Novel Common Genetic Susceptibility Loci for Colorectal Cancer
Authors: Schmit, SL; Edlund, CK; Schumacher, FR; Gong, J; Harrison, TA; Huyghe, , JR; Qu, C; Melas, M; Van Den Berg, DJ; Wang, H; Tring, S; Plummer, SJ; Albanes, D; Alonso, MH; Amos, CI; Anton, K; Aragaki, AK; Arndt, V; Barry, EL; Berndt, SI; Bezieau, S; Bien, S; Bloomer, A; Boehm, J; Boutron-Ruault, MC; Brenner, H; Brezina, S; Buchanan, DD; Butterbach, K; Caan, BJ; Campbell, PT; Carlson, CS; Castelao, JE; Chan, AT; Chang-Claude, J; Chanock, SJ; Cheng, I; Cheng, YW; Chin, LS; Church, JM; Church, T; Coetzee, GA; Cotterchio, M; Cruz Correa, M; Curtis, KR; Duggan, D; Easton, DF; English, D; Feskens, EJM; Fischer, R; Fitzgerald, LM; Fortini, BK; Fritsche, LG; Fuchs, CS; Gago-Dominguez, M; Gala, M; Gallinger, SJ; Gauderman, WJ; Giles, GG; Giovannucci, EL; Gogarten, SM; Gonzalez-Villalpando, C; Gonzalez-Villalpando, EM; Grady, WM; Greenson, JK; Gsur, A; Gunter, M; Haiman, CA; Hampe, J; Harlid, S; Harju, JF; Hayes, RB; Hofer, P; Hoffmeister, M; Hopper, JL; Huang, SC; Huerta, JM; Hudson, TJ; Hunter, DJ; Idos, GE; Iwasaki, M; Jackson, RD; Jacobs, EJ; Jee, SH; Jenkins, MA; Jia, WH; Jiao, S; Joshi, AD; Kolonel, LN; Kono, S; Kooperberg, C; Krogh, V; Kuehn, T; Küry, S; Lacroix, A; Laurie, CA; Lejbkowicz, F; Lemire, M; Lenz, HJ; Levine, D; Li, CI; Li, L; Lieb, W; Lin, Y; Lindor, NM; Liu, YR; Loupakis, F; Lu, Y; Luh, F; Ma, J; Mancao, C; Manion, FJ; Markowitz, SD; Martin, V; Matsuda, K; Matsuo, K; Mcdonnell, KJ; Mcneil, CE; Milne, R; Molina, AJ; Mukherjee, B; Murphy, N; Newcomb, PA; Offit, K; Omichessan, H; Palli, D; Cotoré, JPP; Pérez-Mayoral, J; Pharoah, PD; Potter, JD; Qu, C; Raskin, L; Rennert, G; Rennert, HS; Riggs, BM; Schafmayer, C; Schoen, RE; Sellers, TA; Seminara, D; Severi, G; Shi, W; Shibata, D; Shu, XO; Siegel, EM; Slattery, ML; Southey, M; Stadler, ZK; Stern, MC; Stintzing, S; Taverna, D; Thibodeau, SN; Thomas, DC; Trichopoulou, A; Tsugane, S; Ulrich, CM; van Duijnhoven, FJB; van Guelpan, B; Vijai, J; Virtamo, J; Weinstein, SJ; White, E; Win, AK; Wolk, A; Woods, M; Wu, AH; Wu, K; Xiang, YB; Yen, Y; Zanke, BW; Zeng, YX; Zhang, B; Zubair, N; Kweon, SS; Figueiredo, JC; Zheng, W; Marchand, LL; Lindblom, A; Moreno, V; Peters, U; Casey, G; Hsu, L; Conti, DV; Gruber, SB
HERO ID: 5882806
BACKGROUND: Previous genome-wide association studies (GWAS) have identified 42 loci . . .
BACKGROUND: Previous genome-wide association studies (GWAS) have identified 42 loci (P < 5 × 10-8) associated with risk of colorectal cancer (CRC). Expanded consortium efforts facilitating the discovery of additional susceptibility loci may capture unexplained familial risk.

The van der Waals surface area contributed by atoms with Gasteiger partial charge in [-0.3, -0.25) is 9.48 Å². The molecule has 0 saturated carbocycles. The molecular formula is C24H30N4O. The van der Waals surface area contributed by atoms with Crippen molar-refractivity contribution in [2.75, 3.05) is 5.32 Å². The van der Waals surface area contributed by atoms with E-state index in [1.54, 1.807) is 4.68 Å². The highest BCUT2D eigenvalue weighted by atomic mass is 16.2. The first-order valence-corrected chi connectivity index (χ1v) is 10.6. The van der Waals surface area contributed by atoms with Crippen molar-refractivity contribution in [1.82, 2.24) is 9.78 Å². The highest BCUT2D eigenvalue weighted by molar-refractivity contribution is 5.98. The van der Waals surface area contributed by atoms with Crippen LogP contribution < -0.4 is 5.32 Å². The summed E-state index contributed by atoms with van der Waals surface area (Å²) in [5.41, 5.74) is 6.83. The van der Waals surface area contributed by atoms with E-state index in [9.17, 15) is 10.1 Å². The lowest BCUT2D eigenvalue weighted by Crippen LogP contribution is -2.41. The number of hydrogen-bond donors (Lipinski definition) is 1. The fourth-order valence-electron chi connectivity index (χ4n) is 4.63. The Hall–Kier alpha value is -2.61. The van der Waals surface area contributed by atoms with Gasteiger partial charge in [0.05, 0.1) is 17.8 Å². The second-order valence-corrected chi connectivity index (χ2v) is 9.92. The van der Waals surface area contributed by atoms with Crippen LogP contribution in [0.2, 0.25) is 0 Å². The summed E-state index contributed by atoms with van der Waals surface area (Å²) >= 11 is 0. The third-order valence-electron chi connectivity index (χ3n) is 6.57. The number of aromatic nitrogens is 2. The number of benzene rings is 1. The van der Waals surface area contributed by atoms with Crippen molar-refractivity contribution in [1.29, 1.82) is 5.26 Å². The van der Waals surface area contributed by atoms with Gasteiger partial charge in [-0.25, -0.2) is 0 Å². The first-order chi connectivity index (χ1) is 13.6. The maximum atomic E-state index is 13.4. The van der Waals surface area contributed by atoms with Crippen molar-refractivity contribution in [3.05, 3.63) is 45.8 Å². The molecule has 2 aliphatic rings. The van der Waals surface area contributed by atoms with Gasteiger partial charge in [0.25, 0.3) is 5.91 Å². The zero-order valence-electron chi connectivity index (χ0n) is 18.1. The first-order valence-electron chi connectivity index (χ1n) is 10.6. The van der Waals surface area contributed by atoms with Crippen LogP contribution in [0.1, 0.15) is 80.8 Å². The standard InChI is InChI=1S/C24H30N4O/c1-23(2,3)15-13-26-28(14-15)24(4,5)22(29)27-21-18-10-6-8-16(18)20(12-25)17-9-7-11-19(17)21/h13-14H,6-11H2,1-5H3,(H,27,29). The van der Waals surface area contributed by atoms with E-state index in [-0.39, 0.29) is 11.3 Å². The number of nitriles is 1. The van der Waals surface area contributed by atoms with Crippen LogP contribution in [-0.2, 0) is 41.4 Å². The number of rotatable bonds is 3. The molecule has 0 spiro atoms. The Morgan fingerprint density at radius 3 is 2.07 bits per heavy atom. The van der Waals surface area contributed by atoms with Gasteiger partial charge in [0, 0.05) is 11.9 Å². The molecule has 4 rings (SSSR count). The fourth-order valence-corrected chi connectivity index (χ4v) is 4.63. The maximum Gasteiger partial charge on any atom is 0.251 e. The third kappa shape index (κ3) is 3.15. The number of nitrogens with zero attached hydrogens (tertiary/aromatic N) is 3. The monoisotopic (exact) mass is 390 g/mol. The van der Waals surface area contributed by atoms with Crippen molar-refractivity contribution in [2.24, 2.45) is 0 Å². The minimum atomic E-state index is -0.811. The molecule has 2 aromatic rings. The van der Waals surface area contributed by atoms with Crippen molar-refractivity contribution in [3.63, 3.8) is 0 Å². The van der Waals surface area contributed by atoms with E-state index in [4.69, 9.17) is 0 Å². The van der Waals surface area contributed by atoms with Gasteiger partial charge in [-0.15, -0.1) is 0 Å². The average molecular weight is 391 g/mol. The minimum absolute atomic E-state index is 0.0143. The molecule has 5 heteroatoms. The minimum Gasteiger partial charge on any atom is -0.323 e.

METHODS: We conducted a GWAS in European descent CRC cases and control subjects using a discovery-replication design, followed by examination of novel findings in a multiethnic sample (cumulative n = 163 315). In the discovery stage (36 948 case subjects/30 864 control subjects), we identified genetic variants with a minor allele frequency of 1% or greater associated with risk of CRC using logistic regression followed by a fixed-effects inverse variance weighted meta-analysis. All novel independent variants reaching genome-wide statistical significance (two-sided P < 5 × 10-8) were tested for replication in separate European ancestry samples (12 952 case subjects/48 383 control subjects). Next, we examined the generalizability of discovered variants in East Asians, African Americans, and Hispanics (12 085 case subjects/22 083 control subjects). Finally, we examined the contributions of novel risk variants to familial relative risk and examined the prediction capabilities of a polygenic risk score. All statistical tests were two-sided.
RESULTS: The discovery GWAS identified 11 variants associated with CRC at P < 5 × 10-8, of which nine (at 4q22.2/5p15.33/5p13.1/6p21.31/6p12.1/10q11.23/12q24.21/16q24.1/20q13.13) independently replicated at a P value of less than .05. Multiethnic follow-up supported the generalizability of discovery findings. These results demonstrated a 14.7% increase in familial relative risk explained by common risk alleles from 10.3% (95% confidence interval [CI] = 7.9% to 13.7%; known variants) to 11.9% (95% CI = 9.2% to 15.5%; known and novel variants). A polygenic risk score identified 4.3% of the population at an odds ratio for developing CRC of at least 2.0.
CONCLUSIONS: This study provides insight into the architecture of common genetic variation contributing to CRC etiology and improves risk prediction for individualized screening.